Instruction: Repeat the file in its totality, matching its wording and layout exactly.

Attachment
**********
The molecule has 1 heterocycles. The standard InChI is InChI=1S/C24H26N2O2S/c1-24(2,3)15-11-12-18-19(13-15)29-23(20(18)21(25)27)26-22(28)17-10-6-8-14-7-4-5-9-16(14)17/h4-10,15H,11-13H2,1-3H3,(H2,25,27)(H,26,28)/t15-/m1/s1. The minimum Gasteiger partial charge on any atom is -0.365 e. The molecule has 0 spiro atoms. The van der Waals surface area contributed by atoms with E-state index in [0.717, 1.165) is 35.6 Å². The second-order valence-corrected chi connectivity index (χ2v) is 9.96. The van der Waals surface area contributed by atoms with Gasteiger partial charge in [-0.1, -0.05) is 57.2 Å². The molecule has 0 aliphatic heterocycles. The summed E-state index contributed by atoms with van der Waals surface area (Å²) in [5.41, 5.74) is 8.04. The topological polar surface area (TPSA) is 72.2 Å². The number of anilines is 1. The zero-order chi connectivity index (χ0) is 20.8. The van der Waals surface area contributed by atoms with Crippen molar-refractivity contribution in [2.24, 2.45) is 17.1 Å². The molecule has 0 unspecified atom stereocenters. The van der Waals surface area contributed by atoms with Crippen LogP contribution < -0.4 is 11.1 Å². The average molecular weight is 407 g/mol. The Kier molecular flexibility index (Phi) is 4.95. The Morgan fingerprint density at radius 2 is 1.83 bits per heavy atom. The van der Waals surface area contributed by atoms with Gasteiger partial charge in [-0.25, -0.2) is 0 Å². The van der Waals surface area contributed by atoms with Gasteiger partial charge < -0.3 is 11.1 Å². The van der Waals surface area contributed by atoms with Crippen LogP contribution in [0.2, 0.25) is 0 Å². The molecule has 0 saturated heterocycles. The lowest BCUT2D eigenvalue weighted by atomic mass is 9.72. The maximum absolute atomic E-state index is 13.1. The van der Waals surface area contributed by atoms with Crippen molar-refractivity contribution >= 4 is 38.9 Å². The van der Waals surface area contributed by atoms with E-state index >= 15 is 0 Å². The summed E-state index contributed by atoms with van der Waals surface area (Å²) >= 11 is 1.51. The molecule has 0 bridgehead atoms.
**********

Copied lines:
The molecule has 1 heterocycles. The standard InChI is InChI=1S/C24H26N2O2S/c1-24(2,3)15-11-12-18-19(13-15)29-23(20(18)21(25)27)26-22(28)17-10-6-8-14-7-4-5-9-16(14)17/h4-10,15H,11-13H2,1-3H3,(H2,25,27)(H,26,28)/t15-/m1/s1. The minimum Gasteiger partial charge on any atom is -0.365 e. The molecule has 0 spiro atoms. The van der Waals surface area contributed by atoms with E-state index in [0.717, 1.165) is 35.6 Å². The second-order valence-corrected chi connectivity index (χ2v) is 9.96. The van der Waals surface area contributed by atoms with Gasteiger partial charge in [-0.1, -0.05) is 57.2 Å². The molecule has 0 aliphatic heterocycles. The summed E-state index contributed by atoms with van der Waals surface area (Å²) in [5.41, 5.74) is 8.04. The topological polar surface area (TPSA) is 72.2 Å². The number of anilines is 1. The zero-order chi connectivity index (χ0) is 20.8. The van der Waals surface area contributed by atoms with Crippen molar-refractivity contribution in [2.24, 2.45) is 17.1 Å². The molecule has 0 unspecified atom stereocenters. The van der Waals surface area contributed by atoms with Crippen LogP contribution < -0.4 is 11.1 Å². The average molecular weight is 407 g/mol. The Kier molecular flexibility index (Phi) is 4.95. The Morgan fingerprint density at radius 2 is 1.83 bits per heavy atom. The van der Waals surface area contributed by atoms with Gasteiger partial charge in [-0.25, -0.2) is 0 Å². The van der Waals surface area contributed by atoms with Gasteiger partial charge < -0.3 is 11.1 Å². The van der Waals surface area contributed by atoms with Crippen LogP contribution in [0.2, 0.25) is 0 Å². The molecule has 0 saturated heterocycles. The lowest BCUT2D eigenvalue weighted by atomic mass is 9.72. The maximum absolute atomic E-state index is 13.1. The van der Waals surface area contributed by atoms with Crippen molar-refractivity contribution >= 4 is 38.9 Å². The van der Waals surface area contributed by atoms with E-state index >= 15 is 0 Å². The summed E-state index contributed by atoms with van der Waals surface area (Å²) >= 11 is 1.51. The molecule has 0 bridgehead atoms.